Abstract: The paper uses dynamic quantile regressions to estimate and forecast the conditional distribution of euro-area inflation. As in a Phillips curve relationship we assume that inflation quantiles depend on past inflation, the output gap, and other determinants, namely oil prices and the exchange rate. We find significant time variation in the shape of the distribution. Overall, the quantile regression approach describes the distribution of inflation better than a benchmark univariate trend-cycle model with stochastic volatility, which is known to perform very well in forecasting inflation. In an out-of-sample prediction exercise, the quantile regression approach provides forecasts of the conditional distribution of inflation that are superior, overall, to those produced by the benchmark model. Averaging the distribution forecasts of the different models improves robustness and in some cases results in the greatest accuracy of distributional forecasts.
    Keywords: quantile regression, Phillips curve, time-varying distribution
    JEL: C32 E31 E37
    Date: 2015–07
  5. By: Matt Dickson (University of Bath); Fabien Postel-Vinay (Departement d'Economie de Sciences Po); Hélène Turon (Department of Economics (University of Bristol))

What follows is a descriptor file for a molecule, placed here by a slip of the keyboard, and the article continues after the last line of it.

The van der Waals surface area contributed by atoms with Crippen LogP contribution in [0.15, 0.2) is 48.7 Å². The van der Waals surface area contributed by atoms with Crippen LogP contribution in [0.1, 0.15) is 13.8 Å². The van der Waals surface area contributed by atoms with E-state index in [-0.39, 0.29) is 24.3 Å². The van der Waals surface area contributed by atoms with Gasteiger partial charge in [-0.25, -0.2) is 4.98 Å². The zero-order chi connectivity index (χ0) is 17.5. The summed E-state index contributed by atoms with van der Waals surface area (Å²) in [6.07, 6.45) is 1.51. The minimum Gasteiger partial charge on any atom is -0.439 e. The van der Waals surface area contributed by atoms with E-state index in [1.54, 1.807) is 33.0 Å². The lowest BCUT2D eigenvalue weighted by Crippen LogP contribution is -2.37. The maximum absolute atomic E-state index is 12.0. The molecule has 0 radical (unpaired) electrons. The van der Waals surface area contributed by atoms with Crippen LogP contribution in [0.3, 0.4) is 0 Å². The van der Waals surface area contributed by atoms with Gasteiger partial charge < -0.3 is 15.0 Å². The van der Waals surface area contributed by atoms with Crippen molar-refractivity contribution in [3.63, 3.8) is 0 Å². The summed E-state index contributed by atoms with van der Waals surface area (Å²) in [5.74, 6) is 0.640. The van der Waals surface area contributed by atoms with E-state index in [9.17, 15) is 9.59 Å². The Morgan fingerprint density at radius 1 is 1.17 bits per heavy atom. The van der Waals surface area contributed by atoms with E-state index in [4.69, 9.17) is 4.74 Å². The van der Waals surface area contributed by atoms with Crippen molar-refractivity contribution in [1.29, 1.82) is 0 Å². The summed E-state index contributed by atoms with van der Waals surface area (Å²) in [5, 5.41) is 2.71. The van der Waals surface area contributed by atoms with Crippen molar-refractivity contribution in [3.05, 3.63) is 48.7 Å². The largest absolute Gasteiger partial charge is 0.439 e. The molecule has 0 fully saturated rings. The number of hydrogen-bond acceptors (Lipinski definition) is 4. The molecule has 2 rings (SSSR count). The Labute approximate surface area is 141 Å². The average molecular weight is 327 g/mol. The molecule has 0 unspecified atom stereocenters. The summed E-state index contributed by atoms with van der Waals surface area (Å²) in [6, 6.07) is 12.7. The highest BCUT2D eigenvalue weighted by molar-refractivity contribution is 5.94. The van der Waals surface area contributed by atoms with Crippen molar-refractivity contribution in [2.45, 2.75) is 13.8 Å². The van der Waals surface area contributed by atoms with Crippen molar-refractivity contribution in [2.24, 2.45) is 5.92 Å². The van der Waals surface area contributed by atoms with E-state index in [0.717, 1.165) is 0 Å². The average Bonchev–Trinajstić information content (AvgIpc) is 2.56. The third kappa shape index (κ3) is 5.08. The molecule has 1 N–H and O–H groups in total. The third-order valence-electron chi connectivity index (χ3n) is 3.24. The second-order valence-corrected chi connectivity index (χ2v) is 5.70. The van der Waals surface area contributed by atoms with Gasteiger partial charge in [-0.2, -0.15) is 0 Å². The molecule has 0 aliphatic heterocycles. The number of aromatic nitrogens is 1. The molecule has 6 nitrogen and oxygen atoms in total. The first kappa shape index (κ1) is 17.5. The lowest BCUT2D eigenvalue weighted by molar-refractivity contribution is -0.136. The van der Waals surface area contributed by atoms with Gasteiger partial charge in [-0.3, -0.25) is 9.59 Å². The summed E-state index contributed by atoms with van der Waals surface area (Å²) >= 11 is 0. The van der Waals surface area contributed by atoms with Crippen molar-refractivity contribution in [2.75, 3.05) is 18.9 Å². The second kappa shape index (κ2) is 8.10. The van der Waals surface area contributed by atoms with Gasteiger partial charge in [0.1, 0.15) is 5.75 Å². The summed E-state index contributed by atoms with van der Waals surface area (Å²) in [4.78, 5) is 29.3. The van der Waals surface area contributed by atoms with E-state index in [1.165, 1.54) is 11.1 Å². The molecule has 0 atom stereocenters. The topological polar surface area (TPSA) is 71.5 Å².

Abstract: n a context of widespread concern about budget deficits, it is important to assess whether public sector pay is in line with the private sector. Our paper proposes an estimation of differences in lifetime values of employment between public and private sectors for five European countries. We use data from the European Community Household Panel over the period 1994–2001 for Germany, the Netherlands, France, Italy and Spain. We look at lifetime values instead of wage levels because, as we show in our results, differences in earnings mobility, earnings volatility and job loss risk across sectors occur in many instances and these will matter to forward-looking individuals. When aggregated into a measure of lifetime value of employment in either sector, these differences yield estimates of the lifetime premium in the public sector for these five countries. We also present differences in the institutional and labour market structures in these countries and find that countries for which we estimate a positive lifetime premium in the public sector, i.e. France and Spain, are also the countries where access to the public sector requires costly entry procedures. This paper is to the best of our knowledge the first to use this dynamic approach applied to Europe, which we are able to do with a common dataset, time-period and model.